Management of women at moderate risk of breast cancer; recommendations for women with increased breast density

Article by Dr Pamela Thompson Breast Physician, Fiona Stanley Hospital

An estimated 450, 000 Australian women are at moderate risk of breast cancer. Most of these women can be managed in primary care and GPs can provide guidance on preventive and surveillance options after assessing a patient’s risk.

Women at moderate risk of breast cancer
Women in the moderate category have a risk of breast cancer that is 1.5 to 3 times greater than the population average. This equates to an 18 -29 per cent lifetime risk of breast cancer, compared with 12 per cent in the general female population.

Risk assessment
Moderately increased risk patients have:

  • One 1st degree relative diagnosed with breast cancer (BC) <50yrs; or
  • Two 1st or one 1st and one 2nd degree relative on the same side of the family with BC (without features of the high risk group such as bilateral BC, diagnosis <40yrs, male with BC, BC and ovarian cancer in the same woman or Jewish ancestry); or
  • Two 2nd degree relatives on the same side of the family with BC, with at least one relative <50yrs.

Useful risk assessment tools include Cancer Australia’s Familial Risk Assessment – Breast and Ovarian Cancer (FRABOC) online tool and Advice about Familial Aspects of Breast Cancer and Epithelial Ovarian Cancer.

Apart from family history, several other factors can elevate a woman’s risk of breast cancer including dense breasts, previous abnormal biopsy (atypical hyperplasia or carcinoma in situ) and to a lesser degree, combined menopausal hormone therapy (MHT), increased BMI, alcohol consumption and lack of regular physical activity.

Further information about breast cancer risk factors can be found on the Cancer Australia website.

Prevention – (modifiable risk factors and chemoprevention).
Managing modifiable risk factors includes promoting breast feeding, advocating a healthy diet, regular physical activity (150 minutes moderate activity per week), avoiding post-menopausal weight gain and minimising alcohol intake.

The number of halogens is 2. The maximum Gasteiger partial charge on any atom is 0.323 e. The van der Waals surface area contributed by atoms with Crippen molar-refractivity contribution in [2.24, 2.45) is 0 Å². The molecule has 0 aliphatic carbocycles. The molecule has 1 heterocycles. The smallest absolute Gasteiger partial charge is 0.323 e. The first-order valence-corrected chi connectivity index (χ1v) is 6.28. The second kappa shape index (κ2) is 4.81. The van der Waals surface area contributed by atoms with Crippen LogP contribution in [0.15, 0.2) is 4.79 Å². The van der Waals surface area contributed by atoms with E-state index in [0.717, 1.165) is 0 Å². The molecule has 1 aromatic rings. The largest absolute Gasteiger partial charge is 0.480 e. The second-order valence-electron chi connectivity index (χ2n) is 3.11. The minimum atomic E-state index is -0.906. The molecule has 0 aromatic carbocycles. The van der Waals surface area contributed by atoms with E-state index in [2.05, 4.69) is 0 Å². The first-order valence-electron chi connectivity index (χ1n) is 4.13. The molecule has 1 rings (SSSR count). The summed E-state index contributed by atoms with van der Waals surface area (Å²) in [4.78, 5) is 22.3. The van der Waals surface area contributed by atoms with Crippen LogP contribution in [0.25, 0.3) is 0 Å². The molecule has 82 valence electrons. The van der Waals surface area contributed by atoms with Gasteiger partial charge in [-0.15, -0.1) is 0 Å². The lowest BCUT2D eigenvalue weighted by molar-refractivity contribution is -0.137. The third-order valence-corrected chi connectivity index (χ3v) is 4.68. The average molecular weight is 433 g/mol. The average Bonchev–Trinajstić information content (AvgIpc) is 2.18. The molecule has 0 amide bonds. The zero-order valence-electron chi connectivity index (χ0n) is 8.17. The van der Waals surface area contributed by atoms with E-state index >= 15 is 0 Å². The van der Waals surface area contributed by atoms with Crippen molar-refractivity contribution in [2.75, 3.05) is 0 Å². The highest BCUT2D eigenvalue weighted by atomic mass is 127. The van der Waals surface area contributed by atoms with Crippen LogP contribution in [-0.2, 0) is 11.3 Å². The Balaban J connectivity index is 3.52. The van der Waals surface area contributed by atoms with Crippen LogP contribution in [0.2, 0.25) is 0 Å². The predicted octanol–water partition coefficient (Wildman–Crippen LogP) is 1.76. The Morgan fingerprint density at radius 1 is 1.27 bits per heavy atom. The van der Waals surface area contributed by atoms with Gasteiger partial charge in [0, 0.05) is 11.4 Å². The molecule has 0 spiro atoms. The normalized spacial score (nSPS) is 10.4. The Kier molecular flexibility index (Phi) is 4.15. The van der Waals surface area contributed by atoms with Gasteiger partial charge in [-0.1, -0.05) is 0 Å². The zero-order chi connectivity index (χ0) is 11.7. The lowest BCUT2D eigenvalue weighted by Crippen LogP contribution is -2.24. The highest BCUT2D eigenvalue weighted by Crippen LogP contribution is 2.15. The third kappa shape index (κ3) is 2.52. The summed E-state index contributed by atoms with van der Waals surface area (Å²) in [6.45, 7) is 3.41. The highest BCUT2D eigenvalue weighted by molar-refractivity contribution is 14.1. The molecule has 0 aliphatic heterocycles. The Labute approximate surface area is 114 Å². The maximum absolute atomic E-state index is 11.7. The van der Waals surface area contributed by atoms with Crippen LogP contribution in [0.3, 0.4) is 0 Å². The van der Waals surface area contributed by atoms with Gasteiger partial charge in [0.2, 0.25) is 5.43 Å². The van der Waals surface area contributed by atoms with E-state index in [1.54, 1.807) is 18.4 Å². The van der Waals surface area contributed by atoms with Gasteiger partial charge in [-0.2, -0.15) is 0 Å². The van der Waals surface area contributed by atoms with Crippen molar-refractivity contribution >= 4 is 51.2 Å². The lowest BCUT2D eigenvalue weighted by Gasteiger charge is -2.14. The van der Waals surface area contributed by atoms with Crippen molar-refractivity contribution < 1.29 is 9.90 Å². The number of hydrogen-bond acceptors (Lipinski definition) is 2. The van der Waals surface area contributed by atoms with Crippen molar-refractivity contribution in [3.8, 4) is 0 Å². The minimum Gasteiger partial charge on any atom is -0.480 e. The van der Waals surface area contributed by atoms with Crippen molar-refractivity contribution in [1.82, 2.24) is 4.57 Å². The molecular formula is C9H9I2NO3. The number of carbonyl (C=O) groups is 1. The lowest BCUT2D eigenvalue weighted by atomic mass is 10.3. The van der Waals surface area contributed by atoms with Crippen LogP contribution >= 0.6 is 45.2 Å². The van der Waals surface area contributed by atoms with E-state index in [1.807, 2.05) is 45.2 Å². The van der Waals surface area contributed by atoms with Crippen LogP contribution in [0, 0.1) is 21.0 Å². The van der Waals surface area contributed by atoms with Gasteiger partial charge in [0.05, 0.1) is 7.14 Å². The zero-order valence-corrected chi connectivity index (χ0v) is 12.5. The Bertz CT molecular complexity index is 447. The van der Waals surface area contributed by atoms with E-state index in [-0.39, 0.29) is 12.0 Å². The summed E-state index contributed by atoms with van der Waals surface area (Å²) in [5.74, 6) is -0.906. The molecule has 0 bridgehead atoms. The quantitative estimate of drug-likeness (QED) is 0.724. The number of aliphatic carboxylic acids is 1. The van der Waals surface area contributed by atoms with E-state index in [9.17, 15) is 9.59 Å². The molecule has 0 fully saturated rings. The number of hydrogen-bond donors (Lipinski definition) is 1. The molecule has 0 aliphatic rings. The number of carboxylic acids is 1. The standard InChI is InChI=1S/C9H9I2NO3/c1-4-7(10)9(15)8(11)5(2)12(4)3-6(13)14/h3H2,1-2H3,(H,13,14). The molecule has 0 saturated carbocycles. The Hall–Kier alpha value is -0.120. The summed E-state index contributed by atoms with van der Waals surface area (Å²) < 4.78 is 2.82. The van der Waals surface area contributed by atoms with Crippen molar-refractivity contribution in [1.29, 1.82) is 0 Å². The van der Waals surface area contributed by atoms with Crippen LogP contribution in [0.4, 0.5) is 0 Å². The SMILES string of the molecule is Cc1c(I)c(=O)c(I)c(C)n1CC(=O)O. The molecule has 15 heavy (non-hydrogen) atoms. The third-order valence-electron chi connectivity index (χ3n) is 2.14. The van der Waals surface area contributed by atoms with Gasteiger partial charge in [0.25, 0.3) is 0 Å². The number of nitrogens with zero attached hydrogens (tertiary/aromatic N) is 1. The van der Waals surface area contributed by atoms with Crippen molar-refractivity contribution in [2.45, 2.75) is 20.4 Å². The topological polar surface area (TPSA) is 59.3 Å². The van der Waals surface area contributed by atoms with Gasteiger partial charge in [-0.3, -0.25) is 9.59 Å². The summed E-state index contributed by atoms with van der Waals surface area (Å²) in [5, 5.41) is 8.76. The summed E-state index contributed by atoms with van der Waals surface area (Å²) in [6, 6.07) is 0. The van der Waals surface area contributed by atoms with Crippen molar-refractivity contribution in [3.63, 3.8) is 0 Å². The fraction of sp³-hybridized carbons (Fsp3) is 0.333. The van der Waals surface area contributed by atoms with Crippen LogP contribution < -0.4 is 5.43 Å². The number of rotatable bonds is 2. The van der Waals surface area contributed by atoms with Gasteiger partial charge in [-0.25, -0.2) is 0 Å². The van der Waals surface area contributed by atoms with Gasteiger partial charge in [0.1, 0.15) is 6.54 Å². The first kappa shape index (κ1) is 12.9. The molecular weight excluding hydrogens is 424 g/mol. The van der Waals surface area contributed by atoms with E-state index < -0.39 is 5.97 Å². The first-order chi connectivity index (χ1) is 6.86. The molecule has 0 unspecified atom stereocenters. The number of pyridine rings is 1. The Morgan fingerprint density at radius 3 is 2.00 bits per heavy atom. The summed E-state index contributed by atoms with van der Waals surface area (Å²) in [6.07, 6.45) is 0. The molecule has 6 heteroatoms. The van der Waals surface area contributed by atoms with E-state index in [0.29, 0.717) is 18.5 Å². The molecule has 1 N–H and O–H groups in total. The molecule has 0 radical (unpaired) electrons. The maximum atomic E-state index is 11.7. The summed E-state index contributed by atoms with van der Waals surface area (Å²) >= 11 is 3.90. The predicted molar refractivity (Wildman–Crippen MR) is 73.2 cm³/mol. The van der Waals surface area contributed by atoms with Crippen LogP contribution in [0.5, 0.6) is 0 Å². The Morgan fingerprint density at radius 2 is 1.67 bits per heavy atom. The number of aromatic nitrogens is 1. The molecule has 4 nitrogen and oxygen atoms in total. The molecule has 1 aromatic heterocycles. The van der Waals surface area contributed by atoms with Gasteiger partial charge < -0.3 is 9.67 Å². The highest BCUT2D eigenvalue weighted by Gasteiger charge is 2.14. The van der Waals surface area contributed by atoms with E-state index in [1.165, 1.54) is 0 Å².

Chemoprevention has been shown to reduce the risk of estrogen-receptor positive breast cancer.  Tamoxifen, a selective estrogen receptor modulator, is now on the PBS for prevention in pre and post-menopausal women.  When taken as a daily dose of 20mg for five years, primary invasive breast cancer incidence is reduced by 38 per cent with a benefit lasting for at least 20 years.  However, Tamoxifen has not been shown to lower breast cancer specific or all-cause mortality. Side effects include; menopausal symptoms and a small increased risk of deep vein thrombosis, endometrial cancer and cataract.

GPs are encouraged to discuss the option of chemoprevention with patients who are at moderate risk.  Further information on prescribing tips and contraindications is available on the on the Cancer Australia website and the Clinical Oncology Society of Australia website.

Risk reducing mastectomy is not recommended for women at moderately increased risk.

Surveillance – Women should remain breast aware and see their GP for annual clinical breast examination. Current EviQ guidelines recommend annual screening mammography commence at age 40, reverting to two-yearly after the age of 60. In women with a relative diagnosed <40yrs, special recommendations may apply.  Mammography is not recommended for routine screening in women <35yrs.  It is important to note that ultrasound has not been validated as a stand-alone screening test for breast cancer.

Breast Density
Women with high breast density have a greater proportion of glandular and connective tissue compared with fat. Breast density affects mammographic screening in two ways;  it may mask detection of underlying cancers and it is also an independent risk factor for breast cancer.  For the approximately 40 percent of women who have heterogeneously dense breasts (50 to 75 per cent density),the risk of developing breast cancer is 1.2 times greater than average.  Women with extremely dense breasts (>75 per cent density) are 2.1 times more likely than average to develop breast cancer.

Increased detection of breast cancer with breast ultrasound in addition to mammography is in the order of three to four per 1000, but at a cost of a high false positive rate leading to increased recalls and a three times higher biopsy rate.  Supplemental ultrasound screening in asymptomatic women with dense breasts who are at average risk is not currently recommended, however the addition of ultrasound screening for women with an intermediate risk and dense breasts is an option to increase cancer detection.1

Further Information on breast density for patients can be found on the Breast Cancer Network Australia website.

For more information please see the Breast Cancer Risk Assessment and Screening Health Pathway.


  1. Freer PE. Mammographic Breast Density: Impact on Breast Cancer Risk and Implications for Screening. Radiographics 2015: 35(2) 302-315